Let's face it, Christmas gifts are often not very good. People try their best, but very often a little knowledge is a dangerous thing, and a vague awareness that somebody likes hororr movies (exempli gratia) might lead somebody to gift a discerning horror fan with a DVD of the latest semi-pornographic slasher flick.
This year, however, I got some extraordinarily good Christmas gifts. One was City Lights and Streets Ahead, two Keith Waterhouse memoirs in one volume. I've written about Keith Waterhouse here and here.
I thoroughly enjoyed Waterhouse's account of his upbringing in Leeds, and his early efforts at writing and becoming a journalist. However, when he does become successful (and he became hugely successful at a young age, not oly as a journalist but also as a novelist, dramatist and screenwriter), the book becomes rather dull-- for my taste, at least.
While I find reminiscences of the streets, markets and daily life of Leeds to be fascinating, I find stories from the clubland of London-- Peter O'Toole's hellraising, champagne in hotel lobbies, the anecdotes of squalid afternoon drinking clubs full of bohemians, the quirks of legendary newspaper editors-- to be both tiresome and distasteful. I think I am irredeemably square. Glamour and glitz bores and irritates me.
However, his accounts of his actual writing life (both on his own and with his writing partner Willis Hall) never fail to fascinate me.
When, as a child, I read a collection of Waterhouse's newspaper journalism, I relished the persona he projected in them-- a solid, rather provincial family man. That was the life, I thought-- bashing away on the typewriter in working hours, a pattern of family picnics, board games, old-fashioend pubs, and browsing in second hand bookshops the rest of the time. (As a matter of fact, his first wife divorced him because of the amount of time he spent at his work, and he admits he saw more of his children after the divorce than before it.)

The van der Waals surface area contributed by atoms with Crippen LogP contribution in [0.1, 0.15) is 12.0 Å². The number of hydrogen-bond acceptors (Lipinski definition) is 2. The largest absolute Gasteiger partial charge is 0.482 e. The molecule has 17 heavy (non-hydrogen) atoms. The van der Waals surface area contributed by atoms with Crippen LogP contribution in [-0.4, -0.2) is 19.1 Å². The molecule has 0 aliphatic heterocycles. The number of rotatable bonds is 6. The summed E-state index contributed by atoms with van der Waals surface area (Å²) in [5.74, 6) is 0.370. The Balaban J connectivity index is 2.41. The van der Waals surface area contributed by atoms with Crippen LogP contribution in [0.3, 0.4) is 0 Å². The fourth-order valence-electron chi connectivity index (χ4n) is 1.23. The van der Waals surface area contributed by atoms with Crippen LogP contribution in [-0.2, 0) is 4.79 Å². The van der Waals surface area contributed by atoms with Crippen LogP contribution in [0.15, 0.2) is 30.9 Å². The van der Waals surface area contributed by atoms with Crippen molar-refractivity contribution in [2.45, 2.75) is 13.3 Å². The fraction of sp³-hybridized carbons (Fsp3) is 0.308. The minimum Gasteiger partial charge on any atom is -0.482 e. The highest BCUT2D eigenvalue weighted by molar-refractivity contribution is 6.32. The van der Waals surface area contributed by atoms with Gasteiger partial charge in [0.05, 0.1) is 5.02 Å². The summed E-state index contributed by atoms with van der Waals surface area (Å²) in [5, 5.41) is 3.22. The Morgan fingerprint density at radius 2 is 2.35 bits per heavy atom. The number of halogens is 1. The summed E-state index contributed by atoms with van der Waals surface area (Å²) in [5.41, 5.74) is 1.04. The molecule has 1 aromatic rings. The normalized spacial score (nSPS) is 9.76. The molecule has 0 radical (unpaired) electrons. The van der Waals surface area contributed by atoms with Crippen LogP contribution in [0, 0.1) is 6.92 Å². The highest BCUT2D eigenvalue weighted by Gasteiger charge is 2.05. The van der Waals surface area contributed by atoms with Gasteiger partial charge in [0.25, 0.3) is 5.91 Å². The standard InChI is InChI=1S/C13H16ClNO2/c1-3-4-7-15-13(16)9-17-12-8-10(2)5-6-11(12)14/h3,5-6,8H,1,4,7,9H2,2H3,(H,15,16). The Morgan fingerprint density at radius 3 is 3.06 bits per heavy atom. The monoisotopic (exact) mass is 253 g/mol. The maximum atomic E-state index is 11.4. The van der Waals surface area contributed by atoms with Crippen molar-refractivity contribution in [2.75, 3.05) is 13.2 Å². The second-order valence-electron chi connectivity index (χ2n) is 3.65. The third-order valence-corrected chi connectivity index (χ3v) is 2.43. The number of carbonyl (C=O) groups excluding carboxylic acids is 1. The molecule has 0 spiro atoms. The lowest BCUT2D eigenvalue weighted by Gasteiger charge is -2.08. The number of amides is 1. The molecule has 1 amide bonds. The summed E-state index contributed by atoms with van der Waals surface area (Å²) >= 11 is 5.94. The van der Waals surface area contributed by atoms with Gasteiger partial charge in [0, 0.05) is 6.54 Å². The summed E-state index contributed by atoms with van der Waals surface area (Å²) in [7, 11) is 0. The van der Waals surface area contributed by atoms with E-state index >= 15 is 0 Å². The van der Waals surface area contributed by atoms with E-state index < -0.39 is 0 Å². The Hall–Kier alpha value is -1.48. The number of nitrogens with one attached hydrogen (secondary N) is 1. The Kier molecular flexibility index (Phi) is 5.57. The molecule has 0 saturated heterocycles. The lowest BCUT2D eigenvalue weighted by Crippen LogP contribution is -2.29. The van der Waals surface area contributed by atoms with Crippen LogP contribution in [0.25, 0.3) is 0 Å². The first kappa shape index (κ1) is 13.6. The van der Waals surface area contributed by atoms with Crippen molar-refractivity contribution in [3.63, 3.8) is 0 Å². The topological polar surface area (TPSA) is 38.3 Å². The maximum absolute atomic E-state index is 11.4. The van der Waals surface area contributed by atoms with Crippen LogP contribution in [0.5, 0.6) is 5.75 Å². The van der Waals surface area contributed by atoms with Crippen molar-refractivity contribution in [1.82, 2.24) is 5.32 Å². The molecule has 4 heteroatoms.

I think this rather innocent subterfuge was deliberate on Waterhouses's part. I once read a set of guidelines he wrote for newspaper columnists, one of which ran a litlte like this: "If you write about your daughter's scholarship to Cambridge, you will only succeed in irritating all the parents whose daughters didn't get a scholarship to Cambridge."
What prompted me to write this post was this anecdote in which Waterhouse writes about a teenage girlfriend who turned up when his film, Billy Liar, featured a character loosely based on her:
The character of Liz was based very loosely on a teenage girlfriend back in my Leeds days, who had abruptly vanished after I had become engaged to Joan. I heard she had gone to Canada. Thirty-five years then elapsed. One evening I was sitting at home watching television when there was a ring at the doorbell. There on the threshold stood a middle-aged, matronly figure whom, the years rolling back, I could just recognise as 'Liz'. I invited her in and gave her a drink and asked where she had been all these years. "Oh, round and about" said 'Liz', quoting a line used by the fictional Liz. It turned out that she had indeed gone to Canada and then had spent a good many years drifting about Europe, teaching English. But it also turned out that she seemed to identify herself totally with the made-up Liz of Bily Liar, that she imagined I was Billy and she was Liz, and that inside her plump frame was a Julie Christine [the actress who played Liz] trying to get out.